A food destination with high standards of quality and outstanding choice.
Angers’ famously mild climate combined with the expertise of local businesses have for more than two centuries given the region a reputation for horticulture. As the capital of the Anjou region, Angers is historically an important centre for market gardening and winegrowing.
Although today Angers is not widely reputed for any one particular dish, it has a rich gastronomic culture featuring an indisputably broad range of wines and produce, along with artisan food makers and chefs who are passionate about promoting local produce.
Why not try one of Angers’ specialities?
Already celebrated as a centre for gastronomy by the French Renaissance writer Rabelais, Angers has numerous specialities that are worth taking time to try, like freshwater fish, ‘poulet à l’angevine’ the ‘gouline’ pie, rillauds (pork belly pieces), pâté aux prunes (plum pie), Doyenné du Comice pears, the Crémet d’Anjou dessert, and the wines of Anjour-Saumur. Among Angers’ great historical icons, you’ll also find the famous brands of Cointreau and Giffard, which are still based in Angers today.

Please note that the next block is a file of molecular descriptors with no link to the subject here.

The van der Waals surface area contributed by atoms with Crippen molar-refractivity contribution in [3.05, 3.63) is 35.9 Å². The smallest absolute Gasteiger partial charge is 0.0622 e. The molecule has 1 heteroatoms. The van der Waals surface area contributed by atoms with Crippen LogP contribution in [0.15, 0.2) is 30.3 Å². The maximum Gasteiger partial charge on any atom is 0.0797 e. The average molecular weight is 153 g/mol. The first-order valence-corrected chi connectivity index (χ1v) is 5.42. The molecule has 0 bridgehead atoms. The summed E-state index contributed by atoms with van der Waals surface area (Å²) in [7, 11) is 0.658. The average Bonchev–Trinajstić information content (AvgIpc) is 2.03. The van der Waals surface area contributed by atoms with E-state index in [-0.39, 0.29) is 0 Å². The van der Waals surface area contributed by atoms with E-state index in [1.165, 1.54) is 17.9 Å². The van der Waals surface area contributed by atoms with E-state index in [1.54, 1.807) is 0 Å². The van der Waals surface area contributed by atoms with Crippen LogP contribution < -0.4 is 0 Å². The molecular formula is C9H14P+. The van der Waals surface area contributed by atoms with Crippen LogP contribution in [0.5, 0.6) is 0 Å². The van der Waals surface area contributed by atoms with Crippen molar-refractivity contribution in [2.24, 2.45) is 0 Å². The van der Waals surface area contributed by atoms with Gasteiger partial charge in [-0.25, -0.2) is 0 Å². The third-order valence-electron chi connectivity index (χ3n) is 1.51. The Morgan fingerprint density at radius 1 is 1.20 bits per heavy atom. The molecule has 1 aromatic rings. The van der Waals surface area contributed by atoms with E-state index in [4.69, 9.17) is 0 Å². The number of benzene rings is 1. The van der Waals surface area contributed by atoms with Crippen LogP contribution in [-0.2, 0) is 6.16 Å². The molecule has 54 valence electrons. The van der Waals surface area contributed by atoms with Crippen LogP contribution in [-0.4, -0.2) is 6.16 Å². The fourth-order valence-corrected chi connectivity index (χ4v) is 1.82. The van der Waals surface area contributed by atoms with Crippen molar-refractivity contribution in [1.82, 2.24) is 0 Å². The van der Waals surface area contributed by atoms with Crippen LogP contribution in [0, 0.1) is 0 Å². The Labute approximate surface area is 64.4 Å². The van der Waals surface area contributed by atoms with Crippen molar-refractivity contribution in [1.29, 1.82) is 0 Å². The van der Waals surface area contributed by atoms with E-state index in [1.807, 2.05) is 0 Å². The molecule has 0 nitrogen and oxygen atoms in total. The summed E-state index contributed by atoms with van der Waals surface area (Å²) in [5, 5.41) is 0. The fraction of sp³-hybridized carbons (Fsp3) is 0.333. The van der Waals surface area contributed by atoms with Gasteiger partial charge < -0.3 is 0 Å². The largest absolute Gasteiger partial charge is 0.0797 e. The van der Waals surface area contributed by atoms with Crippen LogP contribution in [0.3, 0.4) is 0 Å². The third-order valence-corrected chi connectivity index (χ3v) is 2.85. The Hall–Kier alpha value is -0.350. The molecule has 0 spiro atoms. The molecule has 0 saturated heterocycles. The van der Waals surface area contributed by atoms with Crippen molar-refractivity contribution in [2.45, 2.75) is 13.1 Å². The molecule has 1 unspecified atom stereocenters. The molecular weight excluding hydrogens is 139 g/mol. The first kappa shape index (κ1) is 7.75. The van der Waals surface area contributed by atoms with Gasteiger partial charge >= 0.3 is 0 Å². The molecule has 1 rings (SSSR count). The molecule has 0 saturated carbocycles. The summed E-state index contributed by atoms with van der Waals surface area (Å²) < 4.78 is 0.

Angers, just savour it
For lunch or dinner, choose from one of the many restaurants where chefs work hard every day producing exquisite creations from Angevin produce. Their cuisine showcases the freshness, originality and quality of local ingredients to bring you the finest flavours and the most memorable food moments.
Take a daytime trip to the Cointreau visitor experience Carré Cointreau for a tour around a real-life distillery and the only place to produce this world-famous liqueur. From the precious orange peel to the iconic bottle, you’ll discover all of the secrets of the globally renowned brand. Visitors fond of liqueurs and cordials should also make sure they visit ‘Espace Menthe Pastille’, a unique and sensory visitor experience exploring the history and savoir-faire of the local company Giffard.
For the sweetest of sweet tooth, step inside the Boulangerie des Carmes at any time of the day to try their ‘pâté aux prunes’ (prune pie), the Maison du Quernon, whose little blue chocolates resemble Angers’ slate-covered rooftops, or the chocolate shop Chocolaterie Benoit to sample their delicious Caramandes or Menthe Pastille chocolates.
For any epicurean or wine lover, a wine tasting session is a must. Head to the Maison des Vins opposite the castle or to one of city’s wine bars.